In a recent case (Heimeshoff v. Hartford Life & Accident Ins. Co.134 S. Ct. 604 (2013)), the US Supreme Court upheld a contactual limitations period inserted into an ERISA disability plan barring a lawsuit for benefits under the plan. As explained in further detail here, the ERISA plan included a three-year limitations period, running from the date of proof of loss. The Supreme Court ruled the limitations period was enforceable, even though it began to run before the participant’s cause of action accrued and was shorter than the limitations period that would have applied under ERISA (which generally looks to applicable state law).

Although the case involved a broad-based employee disability plan, it has important implications for executive retirement and severance plans (which are also generally governed by ERISA) as well. Disputes under these types of plans can sometimes arise, for example in the context of an employee termination that is less than amicable. If an employee feels he or she has been denied a benefit, the employee’s only recourse is to sue under ERISA. But before the employee can sue, he or she must exhaust his or her remedies under the administrative claims procedure set forth in the plan. Under many states’ laws, the limitations period for bringing a suit under ERISA would not start to run until the claim has been finally denied in the claims process — and might run for as long as six years after that point. However, on the basis ofHeimeshoff, an employer may be able to limit the exposure to ERISA suits by inserting a shorter limitations period directly into the plan document.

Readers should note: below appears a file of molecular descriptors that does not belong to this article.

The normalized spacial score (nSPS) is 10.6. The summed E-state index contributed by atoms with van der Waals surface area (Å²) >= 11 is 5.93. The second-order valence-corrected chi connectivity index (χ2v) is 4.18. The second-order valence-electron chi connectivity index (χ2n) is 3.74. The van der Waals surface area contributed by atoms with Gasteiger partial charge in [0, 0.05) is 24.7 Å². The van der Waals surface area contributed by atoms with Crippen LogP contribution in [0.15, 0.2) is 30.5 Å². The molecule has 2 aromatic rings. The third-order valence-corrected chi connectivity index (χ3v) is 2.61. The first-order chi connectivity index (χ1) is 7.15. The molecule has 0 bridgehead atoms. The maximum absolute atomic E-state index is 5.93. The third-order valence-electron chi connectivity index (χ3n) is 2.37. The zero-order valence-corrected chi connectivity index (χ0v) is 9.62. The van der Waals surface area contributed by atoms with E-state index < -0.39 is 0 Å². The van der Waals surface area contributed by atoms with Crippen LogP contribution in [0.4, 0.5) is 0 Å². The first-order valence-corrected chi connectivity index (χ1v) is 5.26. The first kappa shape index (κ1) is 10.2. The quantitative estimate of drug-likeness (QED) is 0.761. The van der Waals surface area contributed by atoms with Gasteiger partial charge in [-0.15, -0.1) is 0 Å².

Of course, a contractual limitations period must still be “reasonable” — and what is reasonable may depend on the facts and circumstances. Still, in the wake of Heimeshoff, adding a contractual limitations period to existing and new ERISA-based plans for executives would seem to be an easy decision for many employers.